Dinosaur Land: White Post, Virginia

Morning mist was still clinging stubbornly to the ground when we pulled into the parking lot. My partner in crime rubbed the tiredness out of her eyes, which grew wide as soon as she realized what she was looking at.

“Did I lie?” I asked her as I pulled into a parking spot adjacent to the bottom row of chipped white concrete teeth that were part of the lower jaw of a gaping T Rex mouth that served as the entrance to White Post, Virginia’s Dinosaur Land. To our right were two more dinosaurs, one a brontosaurus, the other one of those two-legged beasts that, because no one knows exactly what it is, simply gets called an allosaurus. They were frozen in mid-menace of an Amoco gas station sign. To our left, just visible on the crest of a hill, was a giant octopus locked in mortal combat with a prehistoric shark. In front of us was a sign:

20′ Kong! 60′ Shark! 90′ Octopus! Christmas Shop!

“Just like prehistoric times,” she said as she slid out the door. I held her hand as she stepped gingerly over the row of dinosaur teeth and into the maw of the beast. Christmas bells tinkled lightly as I opened the door for her, and the smell of cinnamon rolled out in waves. The room inside was an expansive open area lit by sickly fluorescent tube lighting. One of them, situated over a wall of motley colored rubber dinosaur figures piled high in bushel baskets, was flickering stubbornly, unwilling to completely commit itself to full lighting, as fluorescent tubes are sometimes wont to do. A heavyset man with close-cropped white hair was jabbing it angrily with a broom handle.





“You’re just gonna break it doing that,” a woman said from behind a square fortress of glass display cases filled with pewter figures of dinosaurs and, for some reason, Hanna-Barbera cartoon characters. She was the man’s match in age and weight, with a fluffed white bouffant hairdo perched precariously on top of her head.

“Sometimes you just gotta give ’em a good whack. Stirs up the molecules and makes ’em light up,” the man responded as he tapped the tube with the broom.

The room was roughly sectioned off into three distinct flavors. We’d stepped through the door and into a dinosaur emporium full of outrageously painted prehistoric beasts and racks of dinosaur-themed children’s books and “scientific exploration” kits. Another group of people was here, parents with two young boys who had discovered a stash of authentic prehistoric plastic ninja swords and were busy striking Power Rangers poses.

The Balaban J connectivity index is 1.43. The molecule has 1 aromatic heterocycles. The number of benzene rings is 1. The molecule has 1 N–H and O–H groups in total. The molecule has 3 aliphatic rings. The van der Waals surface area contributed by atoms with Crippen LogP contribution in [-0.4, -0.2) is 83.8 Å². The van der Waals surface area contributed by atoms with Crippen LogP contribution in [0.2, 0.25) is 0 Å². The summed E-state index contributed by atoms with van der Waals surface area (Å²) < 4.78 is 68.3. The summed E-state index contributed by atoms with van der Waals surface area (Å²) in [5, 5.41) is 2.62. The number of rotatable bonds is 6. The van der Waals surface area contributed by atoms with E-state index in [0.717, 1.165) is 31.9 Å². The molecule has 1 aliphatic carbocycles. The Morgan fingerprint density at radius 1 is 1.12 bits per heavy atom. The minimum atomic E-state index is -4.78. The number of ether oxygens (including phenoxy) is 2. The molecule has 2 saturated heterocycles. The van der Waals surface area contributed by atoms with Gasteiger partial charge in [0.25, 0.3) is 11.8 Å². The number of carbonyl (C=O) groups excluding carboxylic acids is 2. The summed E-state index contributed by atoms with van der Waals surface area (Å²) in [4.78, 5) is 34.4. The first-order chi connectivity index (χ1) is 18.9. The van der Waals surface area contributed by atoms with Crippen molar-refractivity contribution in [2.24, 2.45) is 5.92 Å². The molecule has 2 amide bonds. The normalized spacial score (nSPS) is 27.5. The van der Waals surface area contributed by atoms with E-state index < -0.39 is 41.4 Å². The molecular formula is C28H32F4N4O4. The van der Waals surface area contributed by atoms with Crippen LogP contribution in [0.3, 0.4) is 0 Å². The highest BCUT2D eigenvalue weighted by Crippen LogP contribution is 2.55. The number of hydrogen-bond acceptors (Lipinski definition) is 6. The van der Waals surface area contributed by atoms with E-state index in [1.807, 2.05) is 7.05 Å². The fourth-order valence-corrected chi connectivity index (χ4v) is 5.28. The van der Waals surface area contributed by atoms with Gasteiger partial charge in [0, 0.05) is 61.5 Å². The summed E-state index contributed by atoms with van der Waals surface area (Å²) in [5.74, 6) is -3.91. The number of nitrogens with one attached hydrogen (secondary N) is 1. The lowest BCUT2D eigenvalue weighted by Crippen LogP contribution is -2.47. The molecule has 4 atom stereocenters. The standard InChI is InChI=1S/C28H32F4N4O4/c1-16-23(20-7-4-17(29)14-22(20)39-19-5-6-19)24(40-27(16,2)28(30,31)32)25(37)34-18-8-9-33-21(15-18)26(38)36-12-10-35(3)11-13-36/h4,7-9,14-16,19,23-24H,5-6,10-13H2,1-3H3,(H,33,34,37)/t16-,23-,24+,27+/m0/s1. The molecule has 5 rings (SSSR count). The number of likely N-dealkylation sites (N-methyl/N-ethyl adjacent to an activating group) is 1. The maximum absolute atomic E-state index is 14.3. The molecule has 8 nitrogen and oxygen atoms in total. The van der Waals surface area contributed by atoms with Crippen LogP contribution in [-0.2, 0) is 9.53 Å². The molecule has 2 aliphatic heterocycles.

The middle section was dedicated to all things Christmas, and here in June, a pint-sized animatronic Santa was shaking his hips with an audible whirring of gears while a tinny recording of “Jinglebell Rock” crackled out of a cheap speaker built into the base. He was surrounded by glittering red and green garland and fake foliage sprayed with that “frost in a can.” The far third of the room was apparently dedicated entirely to shellacked slices of wood adorned with paintings of beautiful American Indian women whose hair was being swept back by the wind to form the image of a white wolf. There were also some paintings consisting of various configurations of American flags, eagles, and Harley Davidson motorcycles, also on lacquered cross-sections of wood.





“I’m gonna give that Santa a good whack if he don’t shut up,” the man added.

The woman made an admonishing “tsk” sound. “Don’t say things like that. He is a saint, you know, Saint Nicholas, and you shouldn’t threaten saints.”

“Ahh, he’s the saint of pains in my butt,” the man said, which caused him to break into a fit of wheezing laughter as he abandoned his pinata treatment of the fluorescent light and turned to us. “How you folks doing?”

“Good,” I said. “We came in here because I heard there were some singing Santa I figures I could try out.”

“Shht,” the man breathed in that way people do when they don’t want to commit fully to simply saying “shit,” especially when children are around. He brandished the broom handle. “Now don’t make me use this on you, too!” Another fit of wheezing laughter erupted after his threat.